Number Theory
# Number Bases

Let $N$ be the number that consists of 61 consecutive 3's, so $N = \underbrace{333\ldots333}_{61 \, 3's}$. Let $M$ be the number that consists of 62 consecutive 6's, so $M=\underbrace{6666\ldots666}_{62 \, 6's}$. What is the digit sum of $N\times M$?

**Details and assumptions**

The **digit sum** of a number is the sum of all its digits. For example the digit sum of 1123 is $1 + 1 + 2 + 3 = 7$.

You have a weighing balance, which you can place weights on both sides of. You need to measure all weights between 1 and 1000.

For example if you have weights 1 and 3, you can measure test objects of weights 1, 3 or 4. You can also measure objects of weight 2, by placing 3 on one side and 1 on the side which contain the object to be weighed.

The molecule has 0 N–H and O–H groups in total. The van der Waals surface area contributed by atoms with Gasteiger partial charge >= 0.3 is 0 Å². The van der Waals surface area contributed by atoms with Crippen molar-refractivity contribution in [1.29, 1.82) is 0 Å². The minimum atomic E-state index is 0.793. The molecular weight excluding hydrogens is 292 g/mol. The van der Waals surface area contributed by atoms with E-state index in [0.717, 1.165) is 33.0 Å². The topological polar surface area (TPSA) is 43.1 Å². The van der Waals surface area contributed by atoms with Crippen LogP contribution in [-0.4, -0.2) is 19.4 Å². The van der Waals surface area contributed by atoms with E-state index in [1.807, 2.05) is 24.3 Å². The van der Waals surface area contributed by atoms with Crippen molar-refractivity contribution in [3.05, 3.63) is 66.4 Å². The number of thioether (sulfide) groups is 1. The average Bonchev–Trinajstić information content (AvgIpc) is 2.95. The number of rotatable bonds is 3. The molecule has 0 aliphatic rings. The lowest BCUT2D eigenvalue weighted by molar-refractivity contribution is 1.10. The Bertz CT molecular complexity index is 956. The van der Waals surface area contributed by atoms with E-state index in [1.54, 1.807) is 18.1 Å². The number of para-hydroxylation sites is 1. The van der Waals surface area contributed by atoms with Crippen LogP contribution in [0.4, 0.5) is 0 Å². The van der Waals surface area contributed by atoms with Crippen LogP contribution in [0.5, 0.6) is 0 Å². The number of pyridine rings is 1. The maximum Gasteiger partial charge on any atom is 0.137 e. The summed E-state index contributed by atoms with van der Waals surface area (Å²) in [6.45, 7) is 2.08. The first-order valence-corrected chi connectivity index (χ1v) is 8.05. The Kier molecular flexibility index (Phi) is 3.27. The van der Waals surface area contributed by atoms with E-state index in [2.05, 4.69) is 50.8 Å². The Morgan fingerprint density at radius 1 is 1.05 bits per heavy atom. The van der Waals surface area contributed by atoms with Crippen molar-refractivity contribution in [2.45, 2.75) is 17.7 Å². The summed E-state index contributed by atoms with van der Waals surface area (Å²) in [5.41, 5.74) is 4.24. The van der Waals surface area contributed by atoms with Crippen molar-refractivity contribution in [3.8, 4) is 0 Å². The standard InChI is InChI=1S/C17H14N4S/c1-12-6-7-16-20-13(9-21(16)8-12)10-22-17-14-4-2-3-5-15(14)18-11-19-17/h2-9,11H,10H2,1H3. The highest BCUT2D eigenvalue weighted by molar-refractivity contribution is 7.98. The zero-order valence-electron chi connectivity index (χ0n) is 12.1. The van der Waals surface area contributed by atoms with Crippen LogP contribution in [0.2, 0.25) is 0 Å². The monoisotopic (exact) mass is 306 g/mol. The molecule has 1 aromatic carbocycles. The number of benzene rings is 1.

What is the minimum number of weights that you would need to be able to measure all (integral) weights from 1 kg to 1000 kg?

Calvin went to a newly discovered planet called "**Pandora**" to research their advancements in the field of Mathematics. He found the following equation scrawled in the dust:

$\large{3x^2 - 25x + 66 = 0 \quad \Longrightarrow \quad x=4 \text{ or } x=9}$

Can you help Calvin in finding the base, which is used in the Number System on **Pandora**?

**Note**: Symbols for digits in the Pandora System and Decimal system have the same value. e.g. 6 in Pandora represents six.